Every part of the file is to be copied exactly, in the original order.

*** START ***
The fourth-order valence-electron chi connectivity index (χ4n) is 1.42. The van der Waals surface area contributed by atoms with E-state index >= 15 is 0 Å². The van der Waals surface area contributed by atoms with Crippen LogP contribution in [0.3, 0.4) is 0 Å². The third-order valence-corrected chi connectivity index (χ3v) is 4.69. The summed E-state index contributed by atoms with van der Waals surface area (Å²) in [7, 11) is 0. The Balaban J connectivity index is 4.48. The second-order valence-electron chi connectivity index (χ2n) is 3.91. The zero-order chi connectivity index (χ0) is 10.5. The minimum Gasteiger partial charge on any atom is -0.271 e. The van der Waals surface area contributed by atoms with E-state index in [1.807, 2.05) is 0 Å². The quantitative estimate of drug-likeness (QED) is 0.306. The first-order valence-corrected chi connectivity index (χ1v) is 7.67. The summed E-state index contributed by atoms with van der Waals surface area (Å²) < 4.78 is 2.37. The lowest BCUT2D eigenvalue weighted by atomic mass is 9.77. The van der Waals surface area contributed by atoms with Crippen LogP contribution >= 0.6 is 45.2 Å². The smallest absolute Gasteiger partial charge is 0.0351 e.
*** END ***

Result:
The fourth-order valence-electron chi connectivity index (χ4n) is 1.42. The van der Waals surface area contributed by atoms with E-state index >= 15 is 0 Å². The van der Waals surface area contributed by atoms with Crippen LogP contribution in [0.3, 0.4) is 0 Å². The third-order valence-corrected chi connectivity index (χ3v) is 4.69. The summed E-state index contributed by atoms with van der Waals surface area (Å²) in [7, 11) is 0. The Balaban J connectivity index is 4.48. The second-order valence-electron chi connectivity index (χ2n) is 3.91. The zero-order chi connectivity index (χ0) is 10.5. The minimum Gasteiger partial charge on any atom is -0.271 e. The van der Waals surface area contributed by atoms with E-state index in [1.807, 2.05) is 0 Å². The quantitative estimate of drug-likeness (QED) is 0.306. The first-order valence-corrected chi connectivity index (χ1v) is 7.67. The summed E-state index contributed by atoms with van der Waals surface area (Å²) < 4.78 is 2.37. The lowest BCUT2D eigenvalue weighted by atomic mass is 9.77. The van der Waals surface area contributed by atoms with Crippen LogP contribution >= 0.6 is 45.2 Å². The smallest absolute Gasteiger partial charge is 0.0351 e.